- A policy that mandates the transparent identification of race, class and queerness disparities in the collection and reporting of campus sexual assault statistics
- Further efforts to hire tenure track faculty of color who support and mentor marginalized students
- The establishment of institutionalized spaces in which women and nonbinary students of color can process their daily struggles, support one another, and organize against injustice
- The dedication of a fund to increase enrollment of working class women and nonbinary students of color as well as provide them with adequate financial aid through graduation.
In order for Pitzer to fulfill their core values of social responsibility and intercultural understanding, they rely on the work of women students, and faculty of color. The few classes that are taught by women and nonbinary people of color are the only courses that center the intersections of race, gender, class and queerness. Through personal agency, students of color must create their own support groups and networks to compensate for the lack of institutional support. Pitzer College then advertises the academic and social activism of students and faculty of color as an asset and reflection of its core values. The institution must ensure that women and nonbinary people of color are adequately compensated for the labor put into maintaining the college’s social justice oriented image. The treatment of the Latinx artists who created the mural is representative of the struggles faced by fellow women and nonbinary people of color at the college. Higher education clearly has an institutionalized issue in securing the rights and well-being of marginalized students.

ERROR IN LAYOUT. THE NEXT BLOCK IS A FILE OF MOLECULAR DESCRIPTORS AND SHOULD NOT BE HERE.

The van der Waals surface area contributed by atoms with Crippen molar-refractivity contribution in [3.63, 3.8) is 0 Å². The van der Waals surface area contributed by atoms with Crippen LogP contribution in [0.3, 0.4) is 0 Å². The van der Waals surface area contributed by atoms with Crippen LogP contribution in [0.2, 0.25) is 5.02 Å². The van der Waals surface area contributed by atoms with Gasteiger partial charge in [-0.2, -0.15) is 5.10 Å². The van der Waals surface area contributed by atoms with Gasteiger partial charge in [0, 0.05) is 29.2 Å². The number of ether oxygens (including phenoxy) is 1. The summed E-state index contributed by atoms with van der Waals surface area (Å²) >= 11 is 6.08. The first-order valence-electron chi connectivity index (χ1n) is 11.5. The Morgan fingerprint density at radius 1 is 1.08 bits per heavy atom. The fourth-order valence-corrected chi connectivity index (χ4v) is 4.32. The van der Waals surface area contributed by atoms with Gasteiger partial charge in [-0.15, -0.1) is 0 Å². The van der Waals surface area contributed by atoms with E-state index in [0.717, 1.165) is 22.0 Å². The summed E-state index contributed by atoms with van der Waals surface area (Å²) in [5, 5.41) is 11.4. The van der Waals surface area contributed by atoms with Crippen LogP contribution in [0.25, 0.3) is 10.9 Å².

Within a national context, white upper-class elite women feeling oppressed for being pressured to remove their hoop earrings is minuscule, compared to the daily political burden being placed on the backs of women of color, queer women of color, trans people of color, and nonbinary femmes of color under the current Trump administration.